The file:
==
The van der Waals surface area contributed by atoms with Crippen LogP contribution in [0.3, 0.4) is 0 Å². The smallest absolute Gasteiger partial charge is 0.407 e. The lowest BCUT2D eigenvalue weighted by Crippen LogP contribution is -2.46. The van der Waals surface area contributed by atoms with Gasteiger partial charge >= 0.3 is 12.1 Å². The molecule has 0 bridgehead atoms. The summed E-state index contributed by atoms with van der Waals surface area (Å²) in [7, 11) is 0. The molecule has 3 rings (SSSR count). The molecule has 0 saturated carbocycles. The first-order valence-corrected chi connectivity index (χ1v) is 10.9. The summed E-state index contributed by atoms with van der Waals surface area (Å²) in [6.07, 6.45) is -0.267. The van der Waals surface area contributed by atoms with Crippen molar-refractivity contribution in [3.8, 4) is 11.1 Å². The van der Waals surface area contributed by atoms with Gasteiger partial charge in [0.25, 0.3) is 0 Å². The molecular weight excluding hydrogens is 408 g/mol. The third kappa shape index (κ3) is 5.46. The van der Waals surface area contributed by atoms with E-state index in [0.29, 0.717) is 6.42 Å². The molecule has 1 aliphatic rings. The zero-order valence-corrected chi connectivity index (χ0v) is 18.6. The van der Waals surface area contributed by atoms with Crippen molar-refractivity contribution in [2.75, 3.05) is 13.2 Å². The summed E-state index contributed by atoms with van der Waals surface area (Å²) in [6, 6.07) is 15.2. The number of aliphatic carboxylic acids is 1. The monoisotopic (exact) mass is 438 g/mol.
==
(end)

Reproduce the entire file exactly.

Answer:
The van der Waals surface area contributed by atoms with Crippen LogP contribution in [0.3, 0.4) is 0 Å². The smallest absolute Gasteiger partial charge is 0.407 e. The lowest BCUT2D eigenvalue weighted by Crippen LogP contribution is -2.46. The van der Waals surface area contributed by atoms with Gasteiger partial charge >= 0.3 is 12.1 Å². The molecule has 0 bridgehead atoms. The summed E-state index contributed by atoms with van der Waals surface area (Å²) in [7, 11) is 0. The molecule has 3 rings (SSSR count). The molecule has 0 saturated carbocycles. The first-order valence-corrected chi connectivity index (χ1v) is 10.9. The summed E-state index contributed by atoms with van der Waals surface area (Å²) in [6.07, 6.45) is -0.267. The van der Waals surface area contributed by atoms with Crippen molar-refractivity contribution in [3.8, 4) is 11.1 Å². The van der Waals surface area contributed by atoms with Gasteiger partial charge in [0.25, 0.3) is 0 Å². The molecular weight excluding hydrogens is 408 g/mol. The third kappa shape index (κ3) is 5.46. The van der Waals surface area contributed by atoms with E-state index in [0.29, 0.717) is 6.42 Å². The molecule has 1 aliphatic rings. The zero-order valence-corrected chi connectivity index (χ0v) is 18.6. The van der Waals surface area contributed by atoms with Crippen molar-refractivity contribution in [2.75, 3.05) is 13.2 Å². The summed E-state index contributed by atoms with van der Waals surface area (Å²) in [6, 6.07) is 15.2. The number of aliphatic carboxylic acids is 1. The monoisotopic (exact) mass is 438 g/mol.